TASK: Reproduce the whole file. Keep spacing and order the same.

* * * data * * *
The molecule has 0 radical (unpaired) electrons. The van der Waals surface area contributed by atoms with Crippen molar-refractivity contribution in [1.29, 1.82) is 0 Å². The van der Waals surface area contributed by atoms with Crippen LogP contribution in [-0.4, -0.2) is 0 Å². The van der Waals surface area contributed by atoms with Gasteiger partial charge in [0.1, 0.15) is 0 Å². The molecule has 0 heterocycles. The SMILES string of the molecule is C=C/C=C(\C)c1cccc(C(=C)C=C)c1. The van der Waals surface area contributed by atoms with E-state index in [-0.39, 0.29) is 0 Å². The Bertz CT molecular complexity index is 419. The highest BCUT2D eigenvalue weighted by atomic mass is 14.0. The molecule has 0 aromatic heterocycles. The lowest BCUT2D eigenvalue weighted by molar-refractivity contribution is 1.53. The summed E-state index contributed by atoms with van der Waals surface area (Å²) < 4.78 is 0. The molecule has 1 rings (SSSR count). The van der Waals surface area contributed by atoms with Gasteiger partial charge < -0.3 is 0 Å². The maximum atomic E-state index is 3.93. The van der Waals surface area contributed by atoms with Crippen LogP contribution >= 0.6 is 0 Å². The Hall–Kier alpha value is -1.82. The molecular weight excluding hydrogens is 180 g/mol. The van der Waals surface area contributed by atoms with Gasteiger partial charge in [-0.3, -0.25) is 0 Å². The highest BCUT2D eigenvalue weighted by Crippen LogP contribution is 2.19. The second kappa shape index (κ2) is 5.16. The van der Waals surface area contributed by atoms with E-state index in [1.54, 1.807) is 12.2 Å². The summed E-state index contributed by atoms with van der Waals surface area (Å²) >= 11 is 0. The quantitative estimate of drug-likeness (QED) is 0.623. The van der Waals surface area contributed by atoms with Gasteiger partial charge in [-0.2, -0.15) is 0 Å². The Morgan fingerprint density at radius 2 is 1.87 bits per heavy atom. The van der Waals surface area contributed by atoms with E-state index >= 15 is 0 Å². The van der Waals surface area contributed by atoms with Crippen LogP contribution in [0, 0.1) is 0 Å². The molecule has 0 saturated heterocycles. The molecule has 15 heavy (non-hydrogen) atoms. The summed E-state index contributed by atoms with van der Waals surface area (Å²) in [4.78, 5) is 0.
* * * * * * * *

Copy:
The molecule has 0 radical (unpaired) electrons. The van der Waals surface area contributed by atoms with Crippen molar-refractivity contribution in [1.29, 1.82) is 0 Å². The van der Waals surface area contributed by atoms with Crippen LogP contribution in [-0.4, -0.2) is 0 Å². The van der Waals surface area contributed by atoms with Gasteiger partial charge in [0.1, 0.15) is 0 Å². The molecule has 0 heterocycles. The SMILES string of the molecule is C=C/C=C(\C)c1cccc(C(=C)C=C)c1. The van der Waals surface area contributed by atoms with E-state index in [-0.39, 0.29) is 0 Å². The Bertz CT molecular complexity index is 419. The highest BCUT2D eigenvalue weighted by atomic mass is 14.0. The molecule has 0 aromatic heterocycles. The lowest BCUT2D eigenvalue weighted by molar-refractivity contribution is 1.53. The summed E-state index contributed by atoms with van der Waals surface area (Å²) < 4.78 is 0. The molecule has 1 rings (SSSR count). The van der Waals surface area contributed by atoms with Gasteiger partial charge < -0.3 is 0 Å². The maximum atomic E-state index is 3.93. The van der Waals surface area contributed by atoms with Crippen LogP contribution >= 0.6 is 0 Å². The Hall–Kier alpha value is -1.82. The molecular weight excluding hydrogens is 180 g/mol. The van der Waals surface area contributed by atoms with Gasteiger partial charge in [-0.3, -0.25) is 0 Å². The highest BCUT2D eigenvalue weighted by Crippen LogP contribution is 2.19. The second kappa shape index (κ2) is 5.16. The van der Waals surface area contributed by atoms with E-state index in [1.54, 1.807) is 12.2 Å². The summed E-state index contributed by atoms with van der Waals surface area (Å²) >= 11 is 0. The quantitative estimate of drug-likeness (QED) is 0.623. The van der Waals surface area contributed by atoms with Gasteiger partial charge in [-0.2, -0.15) is 0 Å². The Morgan fingerprint density at radius 2 is 1.87 bits per heavy atom. The van der Waals surface area contributed by atoms with E-state index >= 15 is 0 Å². The van der Waals surface area contributed by atoms with Crippen LogP contribution in [0, 0.1) is 0 Å². The molecule has 0 saturated heterocycles. The molecule has 15 heavy (non-hydrogen) atoms. The summed E-state index contributed by atoms with van der Waals surface area (Å²) in [4.78, 5) is 0.